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Tuesday, April 8, 2014

Review: THE DIVINERS by Libba Bray




















 Title: The Diviners
Author: Libba Bray
Pub info: Little, Brown Books for Young Readers, 2012; 578 pp
Genre: YA historical paranormal

The glitzy streets of Manhattan may be the duck's quack to Ohio native Evie O'Neill, but a restless spirit has her fighting for her life before you can say sloe gin fizz. This book is a must-read if you love your thrills mixed with a bit of history. Welcome to April! It's Yippee! YA! month on the blog.

Goodreads summary:
Evie O’Neill has been exiled from her boring old hometown and shipped off to the bustling streets of New York City—and she is pos-i-tute-ly ecstatic. It’s 1926, and New York is filled with speakeasies, Ziegfeld girls, and rakish pickpockets. The only catch is that she has to live with her uncle Will and his unhealthy obsession with the occult.

Evie worries he’ll discover her darkest secret: a supernatural power that has only brought her trouble so far. But when the police find a murdered girl branded with a cryptic symbol and Will is called to the scene, Evie realizes her gift could help catch a serial killer.

As Evie jumps headlong into a dance with a murderer, other stories unfold in the city that never sleeps. A young man named Memphis is caught between two worlds. A chorus girl named Theta is running from her past. A student named Jericho hides a shocking secret. And unknown to all, something dark and evil has awakened.
Status: finished 4/2/14

My impressions:
Okay, I was a little biased going into this book. I love Libba Bray's writing, so I was prepared to enjoy the book. I also love the 1920s time period. And I love New York City. So, win-win-win.

But wow.

Part of this book is like cruising through a noisy speakeasy, meeting character after character who you'd love to know better. You get just enough of a taste of each life to become invested, and then you're whisked away to the next. Each character is interesting and multifaceted; each is linked to the others. All of them kept me turning pages, from gutsy flapper Evie to the scholarly Uncle Will, orphaned poet Memphis Campbell and his psychic brother, and Ziegfeld Follies girl Theta Knight and her sweet piano man, Henry.

Then there's Bray's stunning, detailed picture of 1926 New York, from fashions to cigarette ads to catchy slang and hot jazz. This tumultuous time period--a whistle in the dark between the tragedy of the Great War and the devastating Depression to come--is the perfect setting for the rise of an evil spirit.

And that's the final piece: The ghost story. This isn't a pretty haunting, and the murders are quite grisly, but they're kept firmly in PG-13 realm. (Picture a ghoul coming at a young girl with a bloody hatchet, and ... fade to black.) The creeps are genuinely chilling, and the story flies by as if unencumbered by its massive page count. I stayed up late several nights to finish it and now absolutely can't wait for the sequel. Additional plus: This story is self-contained and completely stands on its own--no cliffhangers here--but the stage is set for more evil to sprout in the next volume.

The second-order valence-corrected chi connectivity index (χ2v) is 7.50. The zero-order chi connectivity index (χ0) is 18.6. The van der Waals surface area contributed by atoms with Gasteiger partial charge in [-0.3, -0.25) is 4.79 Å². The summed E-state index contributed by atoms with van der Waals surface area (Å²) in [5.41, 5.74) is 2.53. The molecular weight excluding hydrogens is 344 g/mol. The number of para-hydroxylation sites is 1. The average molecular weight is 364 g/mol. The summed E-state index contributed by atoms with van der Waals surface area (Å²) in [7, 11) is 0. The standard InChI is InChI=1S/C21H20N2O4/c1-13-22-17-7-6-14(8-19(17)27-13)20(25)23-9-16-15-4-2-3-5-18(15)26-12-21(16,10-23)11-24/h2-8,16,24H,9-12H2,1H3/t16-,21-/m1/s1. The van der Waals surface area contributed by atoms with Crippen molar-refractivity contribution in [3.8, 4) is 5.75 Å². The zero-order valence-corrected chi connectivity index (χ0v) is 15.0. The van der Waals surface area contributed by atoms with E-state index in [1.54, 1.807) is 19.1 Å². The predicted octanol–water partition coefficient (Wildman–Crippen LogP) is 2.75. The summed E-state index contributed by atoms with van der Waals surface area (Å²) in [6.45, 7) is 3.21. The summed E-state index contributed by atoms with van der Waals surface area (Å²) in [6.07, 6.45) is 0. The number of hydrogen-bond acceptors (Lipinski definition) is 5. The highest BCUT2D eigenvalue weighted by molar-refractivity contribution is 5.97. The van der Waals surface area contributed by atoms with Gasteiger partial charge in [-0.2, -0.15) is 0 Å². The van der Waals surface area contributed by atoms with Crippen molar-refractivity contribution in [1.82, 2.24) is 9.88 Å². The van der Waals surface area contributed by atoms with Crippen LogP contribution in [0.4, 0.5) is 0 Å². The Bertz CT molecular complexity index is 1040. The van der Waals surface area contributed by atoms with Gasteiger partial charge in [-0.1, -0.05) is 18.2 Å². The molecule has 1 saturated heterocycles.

About Libba:
Libba Bray is the New York Times-bestselling author of The Gemma Doyle trilogy (A Great and Terrible Beauty, Rebel Angels, The Sweet Far Thing); the Michael L. Printz Award-winning Going Bovine;  and Beauty Queens, an L.A. Times Book Prize finalist. She is originally from Texas but makes her home in Brooklyn, NY, with her husband, son, and two sociopathic cats. The sequel to The Diviners is called Lair of Dreams and is due out from Little, Brown in August 2014.


Online:
Catch Libba online at her website here and the separate website for The Diviners series. She is also active--and very funny--on her Twitter account here. You can see two fantastic trailers for The Diviners: The official one is here; this other one was created by a fan but is absolutely fantastic. (I know it looks like a movie trailer, but as of this writing, The Diviners has not yet been produced for the big screen. Paramount Pictures has optioned the book, which Libba will adapt, but no word on a release date yet.) 


Want to win a free copy of this book? The first Monday of each month features a giveaway of any of the titles I've reviewed the previous month. Pick your fave, enter, and win!  Next giveaway: May 5.

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To follow my progress as I bulldoze my way through a stack of 51 to-be-reads this year, search for the tag 2014 TBR Shelf. Read all the reviews here.

4 comments:

  1. First, I LOVE historical fiction AND the 1920s is my favorite period AND I love murder mysteries, so this book is going right up to the top of my TBR. Wow. This sounds terrific. Thanks for the review.

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    1. I know! This book touches all the right obsessions for me too. :)

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  2. Claire, I read an ARC of this before it pubbed and I still remember the chilling mood of the story. I love that time period too, probably because my grandmother was a flapper (I have photos!). I've read all of Libba Bray's books and especially loved GOING BOVINE. But this is a close second.

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    1. Yes, GOING BOVINE was probably my favorite of hers. This one was just loads of fun. My grandmother was a bit of a flapper--at least, her wedding dress was fashionably short! How fun that you got to read this early. Hopes for the second one?

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